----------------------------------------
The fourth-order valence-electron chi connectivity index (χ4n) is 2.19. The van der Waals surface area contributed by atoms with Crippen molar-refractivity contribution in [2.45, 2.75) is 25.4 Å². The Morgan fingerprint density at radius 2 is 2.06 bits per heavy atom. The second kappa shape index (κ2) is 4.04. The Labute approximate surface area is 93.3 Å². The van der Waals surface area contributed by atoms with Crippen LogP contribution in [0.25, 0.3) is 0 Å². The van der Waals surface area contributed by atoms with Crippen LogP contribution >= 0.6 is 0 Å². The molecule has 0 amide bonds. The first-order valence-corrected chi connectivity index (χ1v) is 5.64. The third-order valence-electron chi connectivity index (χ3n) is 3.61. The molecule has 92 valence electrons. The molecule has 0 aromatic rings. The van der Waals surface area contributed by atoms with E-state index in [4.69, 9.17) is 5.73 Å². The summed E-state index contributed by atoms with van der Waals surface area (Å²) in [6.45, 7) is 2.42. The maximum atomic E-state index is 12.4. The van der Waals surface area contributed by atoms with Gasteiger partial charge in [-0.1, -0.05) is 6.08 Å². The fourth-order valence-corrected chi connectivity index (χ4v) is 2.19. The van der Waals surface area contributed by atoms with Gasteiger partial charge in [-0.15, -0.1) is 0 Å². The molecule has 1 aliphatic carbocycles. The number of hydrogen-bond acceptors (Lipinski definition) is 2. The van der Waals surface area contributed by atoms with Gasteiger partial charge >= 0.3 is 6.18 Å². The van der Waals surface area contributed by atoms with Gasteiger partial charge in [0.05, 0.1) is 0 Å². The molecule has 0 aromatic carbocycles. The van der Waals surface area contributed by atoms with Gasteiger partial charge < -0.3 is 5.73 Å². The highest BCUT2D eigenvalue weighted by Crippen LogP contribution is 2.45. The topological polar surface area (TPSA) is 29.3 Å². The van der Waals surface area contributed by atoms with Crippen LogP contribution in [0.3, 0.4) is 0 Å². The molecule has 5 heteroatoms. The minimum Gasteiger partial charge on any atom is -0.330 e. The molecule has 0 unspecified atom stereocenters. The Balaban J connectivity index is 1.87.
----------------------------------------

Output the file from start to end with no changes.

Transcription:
The fourth-order valence-electron chi connectivity index (χ4n) is 2.19. The van der Waals surface area contributed by atoms with Crippen molar-refractivity contribution in [2.45, 2.75) is 25.4 Å². The Morgan fingerprint density at radius 2 is 2.06 bits per heavy atom. The second kappa shape index (κ2) is 4.04. The Labute approximate surface area is 93.3 Å². The van der Waals surface area contributed by atoms with Crippen LogP contribution in [0.25, 0.3) is 0 Å². The van der Waals surface area contributed by atoms with Crippen LogP contribution >= 0.6 is 0 Å². The molecule has 0 amide bonds. The first-order valence-corrected chi connectivity index (χ1v) is 5.64. The third-order valence-electron chi connectivity index (χ3n) is 3.61. The molecule has 92 valence electrons. The molecule has 0 aromatic rings. The van der Waals surface area contributed by atoms with E-state index in [4.69, 9.17) is 5.73 Å². The summed E-state index contributed by atoms with van der Waals surface area (Å²) in [6.45, 7) is 2.42. The maximum atomic E-state index is 12.4. The van der Waals surface area contributed by atoms with Gasteiger partial charge in [-0.1, -0.05) is 6.08 Å². The fourth-order valence-corrected chi connectivity index (χ4v) is 2.19. The van der Waals surface area contributed by atoms with Gasteiger partial charge in [-0.15, -0.1) is 0 Å². The molecule has 1 aliphatic carbocycles. The number of hydrogen-bond acceptors (Lipinski definition) is 2. The van der Waals surface area contributed by atoms with Gasteiger partial charge >= 0.3 is 6.18 Å². The van der Waals surface area contributed by atoms with Gasteiger partial charge in [0.05, 0.1) is 0 Å². The molecule has 0 aromatic carbocycles. The van der Waals surface area contributed by atoms with Gasteiger partial charge < -0.3 is 5.73 Å². The highest BCUT2D eigenvalue weighted by Crippen LogP contribution is 2.45. The topological polar surface area (TPSA) is 29.3 Å². The van der Waals surface area contributed by atoms with Crippen LogP contribution in [0.3, 0.4) is 0 Å². The molecule has 5 heteroatoms. The minimum Gasteiger partial charge on any atom is -0.330 e. The molecule has 0 unspecified atom stereocenters. The Balaban J connectivity index is 1.87.